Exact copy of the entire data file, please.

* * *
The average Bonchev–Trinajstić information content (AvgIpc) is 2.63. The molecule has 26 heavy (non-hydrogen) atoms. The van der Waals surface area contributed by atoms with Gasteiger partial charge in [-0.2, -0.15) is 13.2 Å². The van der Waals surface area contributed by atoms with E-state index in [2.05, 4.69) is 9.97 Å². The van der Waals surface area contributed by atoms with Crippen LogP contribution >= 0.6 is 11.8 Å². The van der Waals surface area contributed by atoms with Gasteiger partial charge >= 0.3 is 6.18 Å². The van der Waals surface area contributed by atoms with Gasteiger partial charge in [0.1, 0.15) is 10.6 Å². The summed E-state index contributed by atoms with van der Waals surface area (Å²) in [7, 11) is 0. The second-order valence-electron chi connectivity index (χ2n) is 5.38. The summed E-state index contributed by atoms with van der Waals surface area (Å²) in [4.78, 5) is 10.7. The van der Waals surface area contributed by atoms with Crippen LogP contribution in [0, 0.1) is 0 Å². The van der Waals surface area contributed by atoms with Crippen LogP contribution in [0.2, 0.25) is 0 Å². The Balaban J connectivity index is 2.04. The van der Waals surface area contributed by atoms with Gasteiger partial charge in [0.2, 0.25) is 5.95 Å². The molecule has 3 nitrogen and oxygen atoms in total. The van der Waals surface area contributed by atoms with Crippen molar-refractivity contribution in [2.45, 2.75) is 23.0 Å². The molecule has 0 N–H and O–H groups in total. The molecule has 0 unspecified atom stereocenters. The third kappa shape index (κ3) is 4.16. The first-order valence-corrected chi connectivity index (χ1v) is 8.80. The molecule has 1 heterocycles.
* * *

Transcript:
The average Bonchev–Trinajstić information content (AvgIpc) is 2.63. The molecule has 26 heavy (non-hydrogen) atoms. The van der Waals surface area contributed by atoms with Gasteiger partial charge in [-0.2, -0.15) is 13.2 Å². The van der Waals surface area contributed by atoms with E-state index in [2.05, 4.69) is 9.97 Å². The van der Waals surface area contributed by atoms with Crippen LogP contribution >= 0.6 is 11.8 Å². The van der Waals surface area contributed by atoms with Gasteiger partial charge >= 0.3 is 6.18 Å². The van der Waals surface area contributed by atoms with Gasteiger partial charge in [0.1, 0.15) is 10.6 Å². The summed E-state index contributed by atoms with van der Waals surface area (Å²) in [7, 11) is 0. The second-order valence-electron chi connectivity index (χ2n) is 5.38. The summed E-state index contributed by atoms with van der Waals surface area (Å²) in [4.78, 5) is 10.7. The van der Waals surface area contributed by atoms with Crippen LogP contribution in [0, 0.1) is 0 Å². The van der Waals surface area contributed by atoms with Crippen LogP contribution in [0.2, 0.25) is 0 Å². The Balaban J connectivity index is 2.04. The van der Waals surface area contributed by atoms with Gasteiger partial charge in [0.2, 0.25) is 5.95 Å². The molecule has 3 nitrogen and oxygen atoms in total. The van der Waals surface area contributed by atoms with Crippen molar-refractivity contribution in [2.45, 2.75) is 23.0 Å². The molecule has 0 N–H and O–H groups in total. The molecule has 0 unspecified atom stereocenters. The third kappa shape index (κ3) is 4.16. The first-order valence-corrected chi connectivity index (χ1v) is 8.80. The molecule has 1 heterocycles.